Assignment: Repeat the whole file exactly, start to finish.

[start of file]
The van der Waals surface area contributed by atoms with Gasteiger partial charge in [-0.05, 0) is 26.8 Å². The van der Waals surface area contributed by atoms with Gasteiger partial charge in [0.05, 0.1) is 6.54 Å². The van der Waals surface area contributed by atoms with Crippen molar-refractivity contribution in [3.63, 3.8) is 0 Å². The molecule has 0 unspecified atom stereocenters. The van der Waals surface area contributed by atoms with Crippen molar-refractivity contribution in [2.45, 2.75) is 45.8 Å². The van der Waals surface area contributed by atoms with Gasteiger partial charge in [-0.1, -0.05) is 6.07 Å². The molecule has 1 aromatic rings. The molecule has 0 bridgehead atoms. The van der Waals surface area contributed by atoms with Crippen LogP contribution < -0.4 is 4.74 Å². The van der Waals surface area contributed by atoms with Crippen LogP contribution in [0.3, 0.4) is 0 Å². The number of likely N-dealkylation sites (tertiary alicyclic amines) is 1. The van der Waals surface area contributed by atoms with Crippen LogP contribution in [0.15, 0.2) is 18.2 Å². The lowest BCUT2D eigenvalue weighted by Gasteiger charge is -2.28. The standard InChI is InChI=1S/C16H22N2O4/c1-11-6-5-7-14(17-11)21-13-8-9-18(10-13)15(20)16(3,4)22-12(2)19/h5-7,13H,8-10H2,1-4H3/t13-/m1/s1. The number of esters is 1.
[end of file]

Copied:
The van der Waals surface area contributed by atoms with Gasteiger partial charge in [-0.05, 0) is 26.8 Å². The van der Waals surface area contributed by atoms with Gasteiger partial charge in [0.05, 0.1) is 6.54 Å². The van der Waals surface area contributed by atoms with Crippen molar-refractivity contribution in [3.63, 3.8) is 0 Å². The molecule has 0 unspecified atom stereocenters. The van der Waals surface area contributed by atoms with Crippen molar-refractivity contribution in [2.45, 2.75) is 45.8 Å². The van der Waals surface area contributed by atoms with Gasteiger partial charge in [-0.1, -0.05) is 6.07 Å². The molecule has 1 aromatic rings. The molecule has 0 bridgehead atoms. The van der Waals surface area contributed by atoms with Crippen LogP contribution < -0.4 is 4.74 Å². The van der Waals surface area contributed by atoms with Crippen LogP contribution in [0.3, 0.4) is 0 Å². The number of likely N-dealkylation sites (tertiary alicyclic amines) is 1. The van der Waals surface area contributed by atoms with Crippen LogP contribution in [0.15, 0.2) is 18.2 Å². The lowest BCUT2D eigenvalue weighted by Gasteiger charge is -2.28. The standard InChI is InChI=1S/C16H22N2O4/c1-11-6-5-7-14(17-11)21-13-8-9-18(10-13)15(20)16(3,4)22-12(2)19/h5-7,13H,8-10H2,1-4H3/t13-/m1/s1. The number of esters is 1.